“. . . strong emotional reactions of any kind. . . are a sure sign that the inferior function, along with one or more complexes, has been activated” (p. 20). Supposing a person working on self-development starts her path as a strong intuitive (N). She makes decisions based on her “gut instinct,” and one often overhears her saying things like, “I had a feeling that might happen,” or “that just doesn’t hit me the right way.” These are intuitive statements; but our pilgrim is unbalanced, and if she hopes to become whole and balanced, her Sensing (S) function will have to step up to the plate. As she undergoes analysis, or begins to study her dreams, or uses a combination of a myriad of tools available to the modern pilgrim to delve into her unconscious, suddenly she finds that her inferior Sensing (S) functions begin to “pump iron,” as it were. She’ll take compensatory actions, such as becoming fixated with things and objects, what she can see, taste, feel.
Our pilgrim will find that she can be trained through experiences with objects; whereas buying clothing was a mundane and even distasteful act before, she may find herself playing with new fashion statements. When combined with the intuitive (N) function, which sees possibilities (what could be), the Sensing function (S) senses realities, our pilgrim can enjoy the possibilities of things as possessing symbolism that relates to her very Self.
Sharp explains how the individual may under-develop an inborn temperament function, writing, “Family circumstances may force one at an early age to take on an attitude that is not natural, thus violating the person’s innate disposition. . . Whenever such a falsification of type takes place, . . . the individual becomes neurotic later and can be cured only by developing the attitude consonant with his nature” (p. 22).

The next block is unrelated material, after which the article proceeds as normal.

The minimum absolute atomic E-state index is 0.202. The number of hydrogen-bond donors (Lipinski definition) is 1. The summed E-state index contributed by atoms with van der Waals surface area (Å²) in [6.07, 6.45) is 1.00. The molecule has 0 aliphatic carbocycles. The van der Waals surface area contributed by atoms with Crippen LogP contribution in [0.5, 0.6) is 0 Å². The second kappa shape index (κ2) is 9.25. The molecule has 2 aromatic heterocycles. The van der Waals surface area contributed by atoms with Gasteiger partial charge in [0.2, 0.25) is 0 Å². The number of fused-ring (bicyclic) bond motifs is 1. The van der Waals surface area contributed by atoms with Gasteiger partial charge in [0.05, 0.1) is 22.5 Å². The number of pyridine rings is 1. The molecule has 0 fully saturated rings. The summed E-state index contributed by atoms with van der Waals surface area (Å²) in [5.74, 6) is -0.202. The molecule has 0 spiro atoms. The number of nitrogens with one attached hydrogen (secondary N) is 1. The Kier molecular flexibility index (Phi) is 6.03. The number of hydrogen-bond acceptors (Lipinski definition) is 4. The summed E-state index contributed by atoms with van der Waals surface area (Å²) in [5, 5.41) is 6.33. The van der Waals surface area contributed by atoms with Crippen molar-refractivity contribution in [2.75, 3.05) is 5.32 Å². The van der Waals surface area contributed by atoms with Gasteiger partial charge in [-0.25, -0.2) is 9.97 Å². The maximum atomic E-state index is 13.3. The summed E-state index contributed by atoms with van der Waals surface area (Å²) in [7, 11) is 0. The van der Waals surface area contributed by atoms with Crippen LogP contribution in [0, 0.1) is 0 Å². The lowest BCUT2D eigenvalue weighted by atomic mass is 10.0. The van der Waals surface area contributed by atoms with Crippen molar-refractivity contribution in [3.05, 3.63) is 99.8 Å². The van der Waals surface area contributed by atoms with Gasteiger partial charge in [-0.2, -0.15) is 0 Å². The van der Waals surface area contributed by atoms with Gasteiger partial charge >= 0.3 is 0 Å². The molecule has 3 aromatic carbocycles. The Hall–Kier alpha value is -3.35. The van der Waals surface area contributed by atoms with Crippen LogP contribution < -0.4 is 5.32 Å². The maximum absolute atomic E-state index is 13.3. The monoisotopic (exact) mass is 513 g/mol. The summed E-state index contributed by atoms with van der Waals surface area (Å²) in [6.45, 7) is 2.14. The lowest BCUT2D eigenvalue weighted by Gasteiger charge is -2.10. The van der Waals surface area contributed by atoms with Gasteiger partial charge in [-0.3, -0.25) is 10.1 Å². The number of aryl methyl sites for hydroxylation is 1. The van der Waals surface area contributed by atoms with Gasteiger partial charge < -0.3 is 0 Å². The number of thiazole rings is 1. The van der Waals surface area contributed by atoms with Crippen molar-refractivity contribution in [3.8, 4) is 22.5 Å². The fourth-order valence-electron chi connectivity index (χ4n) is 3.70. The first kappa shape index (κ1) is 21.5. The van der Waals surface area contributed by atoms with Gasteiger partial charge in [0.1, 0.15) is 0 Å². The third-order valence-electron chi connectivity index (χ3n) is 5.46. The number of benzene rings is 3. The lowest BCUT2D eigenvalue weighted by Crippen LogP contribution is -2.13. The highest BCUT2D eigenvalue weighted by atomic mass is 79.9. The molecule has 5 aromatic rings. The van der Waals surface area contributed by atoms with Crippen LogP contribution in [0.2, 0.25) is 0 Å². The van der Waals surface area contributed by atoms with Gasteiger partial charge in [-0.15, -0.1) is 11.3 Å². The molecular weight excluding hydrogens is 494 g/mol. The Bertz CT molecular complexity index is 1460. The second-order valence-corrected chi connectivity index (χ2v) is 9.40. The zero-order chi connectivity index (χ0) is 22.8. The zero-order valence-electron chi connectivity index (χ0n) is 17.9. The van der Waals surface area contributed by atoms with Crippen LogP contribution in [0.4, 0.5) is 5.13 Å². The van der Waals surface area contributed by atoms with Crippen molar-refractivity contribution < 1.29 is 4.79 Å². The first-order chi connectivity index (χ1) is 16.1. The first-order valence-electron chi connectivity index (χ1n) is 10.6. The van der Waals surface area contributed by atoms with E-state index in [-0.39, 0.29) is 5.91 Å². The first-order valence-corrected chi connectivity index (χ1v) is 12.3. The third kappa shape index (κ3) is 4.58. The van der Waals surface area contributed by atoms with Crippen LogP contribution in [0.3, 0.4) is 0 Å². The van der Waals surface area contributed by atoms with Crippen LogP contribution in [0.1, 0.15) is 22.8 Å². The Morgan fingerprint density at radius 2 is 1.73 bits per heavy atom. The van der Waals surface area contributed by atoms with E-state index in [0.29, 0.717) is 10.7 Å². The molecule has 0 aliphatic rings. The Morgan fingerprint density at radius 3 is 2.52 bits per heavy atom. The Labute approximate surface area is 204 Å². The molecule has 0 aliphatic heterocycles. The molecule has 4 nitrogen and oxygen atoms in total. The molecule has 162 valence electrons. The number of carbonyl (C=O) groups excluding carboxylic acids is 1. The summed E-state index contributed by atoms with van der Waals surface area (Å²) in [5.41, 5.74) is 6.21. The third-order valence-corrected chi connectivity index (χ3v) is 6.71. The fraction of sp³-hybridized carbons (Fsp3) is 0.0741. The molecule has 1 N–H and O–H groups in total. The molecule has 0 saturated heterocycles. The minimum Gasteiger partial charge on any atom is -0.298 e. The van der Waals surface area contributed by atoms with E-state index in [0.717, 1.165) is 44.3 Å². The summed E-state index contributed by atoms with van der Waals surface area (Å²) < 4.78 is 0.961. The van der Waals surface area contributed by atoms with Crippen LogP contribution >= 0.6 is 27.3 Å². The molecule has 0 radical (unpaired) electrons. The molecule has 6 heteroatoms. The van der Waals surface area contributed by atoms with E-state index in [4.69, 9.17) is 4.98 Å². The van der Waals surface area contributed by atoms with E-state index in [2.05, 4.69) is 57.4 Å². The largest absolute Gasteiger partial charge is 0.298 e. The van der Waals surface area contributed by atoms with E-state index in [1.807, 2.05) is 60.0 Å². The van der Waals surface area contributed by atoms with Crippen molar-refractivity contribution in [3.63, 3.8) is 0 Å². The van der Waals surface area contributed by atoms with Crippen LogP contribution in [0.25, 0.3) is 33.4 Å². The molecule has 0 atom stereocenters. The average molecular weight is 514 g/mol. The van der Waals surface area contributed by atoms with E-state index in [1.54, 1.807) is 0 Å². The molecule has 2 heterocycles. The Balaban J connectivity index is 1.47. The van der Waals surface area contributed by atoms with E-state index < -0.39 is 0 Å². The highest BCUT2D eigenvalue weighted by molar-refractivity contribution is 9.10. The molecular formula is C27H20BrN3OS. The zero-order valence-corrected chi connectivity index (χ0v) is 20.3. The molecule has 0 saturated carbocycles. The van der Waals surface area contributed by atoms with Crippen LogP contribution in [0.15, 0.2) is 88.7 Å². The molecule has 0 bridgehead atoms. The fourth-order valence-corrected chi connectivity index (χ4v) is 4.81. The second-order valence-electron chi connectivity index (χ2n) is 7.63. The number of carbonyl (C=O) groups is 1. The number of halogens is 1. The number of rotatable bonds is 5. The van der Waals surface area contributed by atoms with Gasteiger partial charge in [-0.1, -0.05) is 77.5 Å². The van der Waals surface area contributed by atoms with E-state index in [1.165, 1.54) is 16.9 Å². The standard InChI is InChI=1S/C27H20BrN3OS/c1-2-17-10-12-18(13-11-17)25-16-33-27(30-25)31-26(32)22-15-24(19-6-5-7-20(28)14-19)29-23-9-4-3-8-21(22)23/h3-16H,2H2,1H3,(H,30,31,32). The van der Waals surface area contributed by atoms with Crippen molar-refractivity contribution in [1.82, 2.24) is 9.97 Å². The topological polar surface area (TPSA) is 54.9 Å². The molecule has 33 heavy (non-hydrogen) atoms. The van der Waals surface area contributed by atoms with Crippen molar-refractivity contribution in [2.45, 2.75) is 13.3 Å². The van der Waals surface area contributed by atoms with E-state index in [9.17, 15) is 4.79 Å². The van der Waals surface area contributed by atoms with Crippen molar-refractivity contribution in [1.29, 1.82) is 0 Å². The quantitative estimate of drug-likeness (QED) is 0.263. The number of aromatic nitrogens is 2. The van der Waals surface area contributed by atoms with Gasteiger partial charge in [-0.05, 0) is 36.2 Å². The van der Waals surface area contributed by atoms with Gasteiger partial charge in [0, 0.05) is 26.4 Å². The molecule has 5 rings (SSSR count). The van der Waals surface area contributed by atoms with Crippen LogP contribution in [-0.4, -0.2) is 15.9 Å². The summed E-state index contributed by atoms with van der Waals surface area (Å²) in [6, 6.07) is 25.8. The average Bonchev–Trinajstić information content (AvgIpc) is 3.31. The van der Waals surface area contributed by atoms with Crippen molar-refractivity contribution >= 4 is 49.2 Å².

Unfortunately, at first, when the inferior function is activated, it presents itself in a socially inferior way. “When the undeveloped attitude is constellated, we are prey to all kinds of disruptive emotions–we are ‘complexed'” (p. 23).
We sometimes allow others to “carry out our inferior attitude or function,” allowing “one part of our personality to be cared for symbiotically by another” person (p. 24). This leads to being bored and boring; to losing our zest for life.
When trying to figure out what type of personality a person has, look at what he habitually does. What is his greatest cross? From what does he suffer most? When does he make a fool of himself? What is there about him that makes family and friends complain the most? Answers will lead to the inferior function and attitude. For example, if you have a friend who’s a follower, always looking to you for motivation, energy, and inspiration, your friend probably has an inferior Extraversion (E) function; his go-getter stuff has got up and went.
Another clue to which parts of oneself haven’t been assimilated is to look at one’s dreams: whatever functions aren’t available to the conscious mind will appear in dreams. For example, a Thinking (T) type will dream of primitive feeling types, illustrating the unassimilated side of himself.
For an excellent book on temperament types, check out Please Understand Me, by David Kiersey. This is one of my favorite temperament type books. It can be life-changing for a person who is just beginning to understand him/herself.